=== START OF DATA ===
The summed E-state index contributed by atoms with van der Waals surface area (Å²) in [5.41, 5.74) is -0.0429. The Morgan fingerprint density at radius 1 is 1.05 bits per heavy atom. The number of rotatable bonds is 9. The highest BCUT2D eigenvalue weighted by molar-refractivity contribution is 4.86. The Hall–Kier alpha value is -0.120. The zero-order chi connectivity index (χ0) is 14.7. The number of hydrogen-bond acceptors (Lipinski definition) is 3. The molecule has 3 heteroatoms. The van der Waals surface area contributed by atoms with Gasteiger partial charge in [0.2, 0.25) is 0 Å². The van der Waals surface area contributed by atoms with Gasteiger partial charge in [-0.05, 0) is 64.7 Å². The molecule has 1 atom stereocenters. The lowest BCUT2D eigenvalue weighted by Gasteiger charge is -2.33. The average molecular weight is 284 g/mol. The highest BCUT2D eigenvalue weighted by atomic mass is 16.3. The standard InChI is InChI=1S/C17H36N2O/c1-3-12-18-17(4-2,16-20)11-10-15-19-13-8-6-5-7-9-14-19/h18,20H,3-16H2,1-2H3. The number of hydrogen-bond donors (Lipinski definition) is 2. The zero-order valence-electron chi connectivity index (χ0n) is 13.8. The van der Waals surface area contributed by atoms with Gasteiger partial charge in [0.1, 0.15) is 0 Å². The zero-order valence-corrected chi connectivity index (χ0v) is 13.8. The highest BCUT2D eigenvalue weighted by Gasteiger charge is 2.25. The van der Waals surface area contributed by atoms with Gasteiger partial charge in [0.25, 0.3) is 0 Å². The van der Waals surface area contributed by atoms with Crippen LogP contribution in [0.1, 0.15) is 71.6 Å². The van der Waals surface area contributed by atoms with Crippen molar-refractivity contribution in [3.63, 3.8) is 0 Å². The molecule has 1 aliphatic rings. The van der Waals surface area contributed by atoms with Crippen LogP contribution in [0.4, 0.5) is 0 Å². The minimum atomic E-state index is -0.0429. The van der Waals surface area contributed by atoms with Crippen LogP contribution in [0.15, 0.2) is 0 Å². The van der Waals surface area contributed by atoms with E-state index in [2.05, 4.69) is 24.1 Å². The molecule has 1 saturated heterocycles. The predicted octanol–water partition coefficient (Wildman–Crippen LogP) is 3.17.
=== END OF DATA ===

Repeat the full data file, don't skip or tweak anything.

The summed E-state index contributed by atoms with van der Waals surface area (Å²) in [5.41, 5.74) is -0.0429. The Morgan fingerprint density at radius 1 is 1.05 bits per heavy atom. The number of rotatable bonds is 9. The highest BCUT2D eigenvalue weighted by molar-refractivity contribution is 4.86. The Hall–Kier alpha value is -0.120. The zero-order chi connectivity index (χ0) is 14.7. The number of hydrogen-bond acceptors (Lipinski definition) is 3. The molecule has 3 heteroatoms. The van der Waals surface area contributed by atoms with Gasteiger partial charge in [0.2, 0.25) is 0 Å². The van der Waals surface area contributed by atoms with Gasteiger partial charge in [-0.05, 0) is 64.7 Å². The molecule has 1 atom stereocenters. The lowest BCUT2D eigenvalue weighted by Gasteiger charge is -2.33. The average molecular weight is 284 g/mol. The highest BCUT2D eigenvalue weighted by atomic mass is 16.3. The standard InChI is InChI=1S/C17H36N2O/c1-3-12-18-17(4-2,16-20)11-10-15-19-13-8-6-5-7-9-14-19/h18,20H,3-16H2,1-2H3. The number of hydrogen-bond donors (Lipinski definition) is 2. The zero-order valence-electron chi connectivity index (χ0n) is 13.8. The van der Waals surface area contributed by atoms with Gasteiger partial charge in [0.1, 0.15) is 0 Å². The zero-order valence-corrected chi connectivity index (χ0v) is 13.8. The highest BCUT2D eigenvalue weighted by Gasteiger charge is 2.25. The van der Waals surface area contributed by atoms with Gasteiger partial charge in [0.25, 0.3) is 0 Å². The van der Waals surface area contributed by atoms with Crippen LogP contribution in [0.1, 0.15) is 71.6 Å². The van der Waals surface area contributed by atoms with Crippen molar-refractivity contribution in [3.63, 3.8) is 0 Å². The molecule has 1 aliphatic rings. The van der Waals surface area contributed by atoms with Crippen LogP contribution in [0.4, 0.5) is 0 Å². The minimum atomic E-state index is -0.0429. The van der Waals surface area contributed by atoms with Crippen LogP contribution in [0.15, 0.2) is 0 Å². The van der Waals surface area contributed by atoms with E-state index in [2.05, 4.69) is 24.1 Å². The molecule has 1 saturated heterocycles. The predicted octanol–water partition coefficient (Wildman–Crippen LogP) is 3.17.